Democracy, the Constitution, basic norms, and human rights are simply irrelevant to the GOP. Enriching big business is their only serious objective. If overturning an election is the best way to do it, they may try. Trump never attempted to seize dictatorial control as some feared, but it’s not clear what mechanisms would have stopped him if he had. Far-right propagandists and politicians defended Trump’s every move, including through the January 6 riots. Trump led Republicans into uncharted terrain. Given the opportunity, they could very well go even further.

People despise the ruling class of this country

After Trump won in 2016, analysts struggled to understand his political success. Much of the analysis ultimately blamed the people Hillary Clinton termed the “deplorables” – antisocial elements of the GOP base, including racists, chauvinists, religious extremists, gun nuts, and conspiracy theorists. But these people do not account for all 74 million of the votes Trump got in 2020. Another, perhaps much more significant, driver of Trump’s political success was his anti-establishment rhetoric.

For generations, the American people have been sold out by business leaders, both political parties, and a mainstream media that caters to an elite viewpoint. Trump called this out, and made a tempting offer. He promised Americans he’d smash the ruling-class grip over the country’s politics and restore the long-since sold-out American dream. No other major party presidential nominee made that pitch to voters, and for a country grown desperate by decreasing wages, increasing hours, worse benefits, and crumbling infrastructure, Trump seemed like a risk worth taking.

The left must not simply credit all of Trump’s success to racism. Trump’s message attracted former Obama voters in states like Pennsylvania, Wisconsin, and Michigan. Joe Biden’s victory seems only to have reassured Democrats that people want the status quo. But the status quo is rigged against American workers, and more of it could inspire another Trumpian backlash.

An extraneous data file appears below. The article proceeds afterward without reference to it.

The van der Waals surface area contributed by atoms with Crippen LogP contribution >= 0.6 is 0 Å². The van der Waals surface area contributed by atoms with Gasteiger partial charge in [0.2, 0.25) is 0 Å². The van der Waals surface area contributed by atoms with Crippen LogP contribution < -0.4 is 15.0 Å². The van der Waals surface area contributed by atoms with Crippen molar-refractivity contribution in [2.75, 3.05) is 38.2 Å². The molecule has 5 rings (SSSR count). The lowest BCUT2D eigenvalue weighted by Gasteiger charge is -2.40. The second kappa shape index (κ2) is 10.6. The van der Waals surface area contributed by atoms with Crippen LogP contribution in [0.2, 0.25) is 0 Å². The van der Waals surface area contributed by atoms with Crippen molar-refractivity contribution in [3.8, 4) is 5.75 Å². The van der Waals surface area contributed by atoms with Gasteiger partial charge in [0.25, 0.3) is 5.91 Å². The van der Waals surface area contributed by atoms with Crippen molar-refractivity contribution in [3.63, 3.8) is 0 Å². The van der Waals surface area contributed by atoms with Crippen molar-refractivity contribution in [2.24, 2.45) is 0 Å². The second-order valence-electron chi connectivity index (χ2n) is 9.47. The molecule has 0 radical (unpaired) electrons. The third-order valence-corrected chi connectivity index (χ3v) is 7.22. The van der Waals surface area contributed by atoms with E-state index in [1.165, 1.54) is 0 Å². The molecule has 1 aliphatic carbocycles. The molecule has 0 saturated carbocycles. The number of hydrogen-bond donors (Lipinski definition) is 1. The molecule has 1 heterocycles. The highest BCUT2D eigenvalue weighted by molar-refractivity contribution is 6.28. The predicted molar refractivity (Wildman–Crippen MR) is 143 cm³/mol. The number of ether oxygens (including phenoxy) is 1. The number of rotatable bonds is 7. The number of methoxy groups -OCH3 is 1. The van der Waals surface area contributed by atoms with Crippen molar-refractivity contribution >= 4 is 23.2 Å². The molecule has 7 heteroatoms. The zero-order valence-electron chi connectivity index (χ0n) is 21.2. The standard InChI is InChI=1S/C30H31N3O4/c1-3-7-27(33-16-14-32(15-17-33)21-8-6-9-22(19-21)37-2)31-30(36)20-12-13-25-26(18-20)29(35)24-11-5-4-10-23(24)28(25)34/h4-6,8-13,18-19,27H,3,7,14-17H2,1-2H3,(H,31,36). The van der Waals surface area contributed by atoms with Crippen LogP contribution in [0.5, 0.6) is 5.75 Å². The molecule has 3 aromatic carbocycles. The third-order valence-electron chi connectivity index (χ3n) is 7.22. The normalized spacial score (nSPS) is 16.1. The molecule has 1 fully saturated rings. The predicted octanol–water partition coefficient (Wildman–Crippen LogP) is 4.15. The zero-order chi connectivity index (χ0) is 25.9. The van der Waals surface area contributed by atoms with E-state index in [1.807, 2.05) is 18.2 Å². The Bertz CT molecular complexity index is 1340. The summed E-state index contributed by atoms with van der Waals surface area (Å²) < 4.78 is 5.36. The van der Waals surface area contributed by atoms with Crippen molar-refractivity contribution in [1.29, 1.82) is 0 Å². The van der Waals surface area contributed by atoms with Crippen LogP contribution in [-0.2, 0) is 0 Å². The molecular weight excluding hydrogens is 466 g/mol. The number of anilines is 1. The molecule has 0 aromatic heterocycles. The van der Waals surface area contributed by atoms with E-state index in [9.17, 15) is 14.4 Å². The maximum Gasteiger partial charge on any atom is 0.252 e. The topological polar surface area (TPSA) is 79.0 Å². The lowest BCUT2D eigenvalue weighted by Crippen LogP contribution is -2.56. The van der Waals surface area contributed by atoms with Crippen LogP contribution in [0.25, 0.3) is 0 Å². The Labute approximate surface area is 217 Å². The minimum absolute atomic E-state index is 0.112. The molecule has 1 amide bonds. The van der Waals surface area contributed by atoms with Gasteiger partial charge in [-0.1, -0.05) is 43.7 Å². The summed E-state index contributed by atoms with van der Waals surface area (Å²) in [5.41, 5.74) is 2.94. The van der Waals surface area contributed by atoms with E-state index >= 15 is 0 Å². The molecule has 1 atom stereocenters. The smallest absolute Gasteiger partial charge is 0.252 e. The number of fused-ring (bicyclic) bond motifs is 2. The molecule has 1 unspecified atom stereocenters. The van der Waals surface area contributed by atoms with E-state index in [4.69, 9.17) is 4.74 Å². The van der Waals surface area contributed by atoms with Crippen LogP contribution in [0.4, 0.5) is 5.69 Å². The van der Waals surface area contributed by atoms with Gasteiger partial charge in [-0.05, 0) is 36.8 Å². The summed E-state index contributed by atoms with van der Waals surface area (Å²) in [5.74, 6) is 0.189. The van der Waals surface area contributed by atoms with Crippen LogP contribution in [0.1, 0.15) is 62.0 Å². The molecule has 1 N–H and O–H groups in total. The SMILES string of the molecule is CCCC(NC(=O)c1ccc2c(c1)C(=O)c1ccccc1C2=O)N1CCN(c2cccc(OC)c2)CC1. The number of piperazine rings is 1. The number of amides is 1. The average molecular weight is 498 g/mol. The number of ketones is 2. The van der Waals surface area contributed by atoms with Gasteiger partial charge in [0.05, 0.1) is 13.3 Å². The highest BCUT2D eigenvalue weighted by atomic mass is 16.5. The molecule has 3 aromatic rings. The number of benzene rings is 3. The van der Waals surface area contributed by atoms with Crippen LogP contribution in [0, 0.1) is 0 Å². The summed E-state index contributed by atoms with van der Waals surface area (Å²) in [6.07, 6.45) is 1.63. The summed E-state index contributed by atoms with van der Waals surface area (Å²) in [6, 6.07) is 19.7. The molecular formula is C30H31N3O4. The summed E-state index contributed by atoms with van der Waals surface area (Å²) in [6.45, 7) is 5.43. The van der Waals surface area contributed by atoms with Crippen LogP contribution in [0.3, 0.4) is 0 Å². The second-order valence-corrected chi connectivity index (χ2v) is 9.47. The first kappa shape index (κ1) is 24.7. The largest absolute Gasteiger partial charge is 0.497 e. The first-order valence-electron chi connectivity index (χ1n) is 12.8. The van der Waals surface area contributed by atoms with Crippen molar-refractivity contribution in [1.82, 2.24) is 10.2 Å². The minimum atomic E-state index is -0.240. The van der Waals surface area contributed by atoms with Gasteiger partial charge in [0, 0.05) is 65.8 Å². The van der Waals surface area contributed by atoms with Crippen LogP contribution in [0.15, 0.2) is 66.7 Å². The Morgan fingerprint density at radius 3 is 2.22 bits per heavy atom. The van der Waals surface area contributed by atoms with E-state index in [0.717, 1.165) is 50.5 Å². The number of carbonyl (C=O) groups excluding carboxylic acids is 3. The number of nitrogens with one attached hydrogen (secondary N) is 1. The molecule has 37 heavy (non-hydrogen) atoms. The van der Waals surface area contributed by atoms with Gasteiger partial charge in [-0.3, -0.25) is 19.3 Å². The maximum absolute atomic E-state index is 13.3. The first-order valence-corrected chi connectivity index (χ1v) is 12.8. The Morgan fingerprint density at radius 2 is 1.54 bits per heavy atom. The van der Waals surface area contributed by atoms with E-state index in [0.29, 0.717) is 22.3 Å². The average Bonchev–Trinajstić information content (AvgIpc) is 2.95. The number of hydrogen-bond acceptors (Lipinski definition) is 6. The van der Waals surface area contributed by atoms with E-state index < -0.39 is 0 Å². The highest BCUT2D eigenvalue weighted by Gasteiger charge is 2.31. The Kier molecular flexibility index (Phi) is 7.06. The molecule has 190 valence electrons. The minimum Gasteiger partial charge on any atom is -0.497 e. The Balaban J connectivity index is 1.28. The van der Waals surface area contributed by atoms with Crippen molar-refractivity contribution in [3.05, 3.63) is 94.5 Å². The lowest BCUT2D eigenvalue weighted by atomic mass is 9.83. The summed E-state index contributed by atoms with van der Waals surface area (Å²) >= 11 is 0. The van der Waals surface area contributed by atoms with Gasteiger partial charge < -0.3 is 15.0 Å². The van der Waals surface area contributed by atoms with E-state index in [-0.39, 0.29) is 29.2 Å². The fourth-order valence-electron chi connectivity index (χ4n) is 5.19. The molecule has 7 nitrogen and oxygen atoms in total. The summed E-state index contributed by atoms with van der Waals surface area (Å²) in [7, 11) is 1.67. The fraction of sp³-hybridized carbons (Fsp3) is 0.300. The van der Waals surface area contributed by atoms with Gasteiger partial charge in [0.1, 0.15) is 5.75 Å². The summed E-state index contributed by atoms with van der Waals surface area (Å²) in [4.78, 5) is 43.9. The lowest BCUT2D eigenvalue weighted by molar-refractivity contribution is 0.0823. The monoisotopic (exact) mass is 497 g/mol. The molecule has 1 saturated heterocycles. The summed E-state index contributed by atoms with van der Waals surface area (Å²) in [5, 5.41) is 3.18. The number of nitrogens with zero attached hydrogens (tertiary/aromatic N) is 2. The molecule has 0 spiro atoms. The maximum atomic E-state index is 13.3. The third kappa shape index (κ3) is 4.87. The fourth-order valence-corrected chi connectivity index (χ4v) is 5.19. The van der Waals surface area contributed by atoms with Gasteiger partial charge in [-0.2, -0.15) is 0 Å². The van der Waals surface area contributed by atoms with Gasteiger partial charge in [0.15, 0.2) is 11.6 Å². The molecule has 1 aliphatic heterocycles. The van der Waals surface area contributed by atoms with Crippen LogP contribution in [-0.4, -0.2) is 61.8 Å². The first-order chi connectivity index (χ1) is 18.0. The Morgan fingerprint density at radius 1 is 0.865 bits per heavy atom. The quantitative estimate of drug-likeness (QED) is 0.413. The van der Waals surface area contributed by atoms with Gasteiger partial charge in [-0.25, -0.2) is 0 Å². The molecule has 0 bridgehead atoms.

Democrats have little besides anti-Trumpism to run on

Both in 2016 and 2020, the central message of the Democratic presidential candidate was, “Donald Trump is a terrible person, and I am not him.” In 2020, after five years of non-stop Trump on TV and with coronavirus ravaging the nation, that message was enough – but just barely. Joe Biden won the popular vote handily, but he came within narrow margins in key battleground states. Even with all his issues, Trump won the second-most votes of any candidate in history.

Trump is every bit as terrible as his worst critics say, and often worse. Democrats are right to stand against the racism, xenophobia, and transphobia that makes up so much of the modern Republican platform. The outlandish terribleness of Trump and the modern Republican Party has allowed the Democrats to essentially hold the left hostage. With the threat of Trump and fascism ever on the horizon, Democrats have presented themselves as the only moral choice. But that isn’t enough on its own. 

Democrats have largely abandoned the working class, and are now funded by many of the same corporate donors as the Republicans. Within weeks of his inauguration, Biden began breaking the few tangible promises he had made – most brazenly on his $2,000 stimulus checks, but also on the minimum wage and detention of child migrants. If Democrats can’t deliver material improvements to people’s lives while they’re in power, another MAGA win is likely.